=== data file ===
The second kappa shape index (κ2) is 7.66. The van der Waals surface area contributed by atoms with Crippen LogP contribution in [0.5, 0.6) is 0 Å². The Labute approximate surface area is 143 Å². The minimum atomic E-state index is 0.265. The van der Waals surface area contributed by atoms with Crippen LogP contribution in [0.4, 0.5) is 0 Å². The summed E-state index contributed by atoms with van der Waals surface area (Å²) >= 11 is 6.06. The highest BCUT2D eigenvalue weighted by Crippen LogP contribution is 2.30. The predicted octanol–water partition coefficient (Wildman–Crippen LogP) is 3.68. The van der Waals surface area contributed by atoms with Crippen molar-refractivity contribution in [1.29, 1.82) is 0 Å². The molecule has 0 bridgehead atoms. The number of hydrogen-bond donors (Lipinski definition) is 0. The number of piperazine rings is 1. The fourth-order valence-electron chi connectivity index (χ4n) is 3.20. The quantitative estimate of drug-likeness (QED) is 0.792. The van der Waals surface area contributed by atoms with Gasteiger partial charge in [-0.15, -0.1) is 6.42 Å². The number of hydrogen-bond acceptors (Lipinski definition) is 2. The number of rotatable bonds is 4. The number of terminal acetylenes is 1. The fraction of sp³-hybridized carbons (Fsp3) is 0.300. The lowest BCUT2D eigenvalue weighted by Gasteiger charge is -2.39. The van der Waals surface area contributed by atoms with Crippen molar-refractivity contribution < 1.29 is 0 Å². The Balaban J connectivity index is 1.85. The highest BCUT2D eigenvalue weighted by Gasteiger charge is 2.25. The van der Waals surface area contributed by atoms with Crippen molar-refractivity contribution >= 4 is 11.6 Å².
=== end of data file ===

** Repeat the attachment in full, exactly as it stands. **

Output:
The second kappa shape index (κ2) is 7.66. The van der Waals surface area contributed by atoms with Crippen LogP contribution in [0.5, 0.6) is 0 Å². The Labute approximate surface area is 143 Å². The minimum atomic E-state index is 0.265. The van der Waals surface area contributed by atoms with Crippen LogP contribution in [0.4, 0.5) is 0 Å². The summed E-state index contributed by atoms with van der Waals surface area (Å²) >= 11 is 6.06. The highest BCUT2D eigenvalue weighted by Crippen LogP contribution is 2.30. The predicted octanol–water partition coefficient (Wildman–Crippen LogP) is 3.68. The van der Waals surface area contributed by atoms with Crippen molar-refractivity contribution in [1.29, 1.82) is 0 Å². The molecule has 0 bridgehead atoms. The number of hydrogen-bond donors (Lipinski definition) is 0. The number of piperazine rings is 1. The fourth-order valence-electron chi connectivity index (χ4n) is 3.20. The quantitative estimate of drug-likeness (QED) is 0.792. The van der Waals surface area contributed by atoms with Gasteiger partial charge in [-0.15, -0.1) is 6.42 Å². The number of hydrogen-bond acceptors (Lipinski definition) is 2. The number of rotatable bonds is 4. The number of terminal acetylenes is 1. The fraction of sp³-hybridized carbons (Fsp3) is 0.300. The lowest BCUT2D eigenvalue weighted by Gasteiger charge is -2.39. The van der Waals surface area contributed by atoms with Crippen molar-refractivity contribution < 1.29 is 0 Å². The Balaban J connectivity index is 1.85. The highest BCUT2D eigenvalue weighted by Gasteiger charge is 2.25. The van der Waals surface area contributed by atoms with Crippen molar-refractivity contribution >= 4 is 11.6 Å².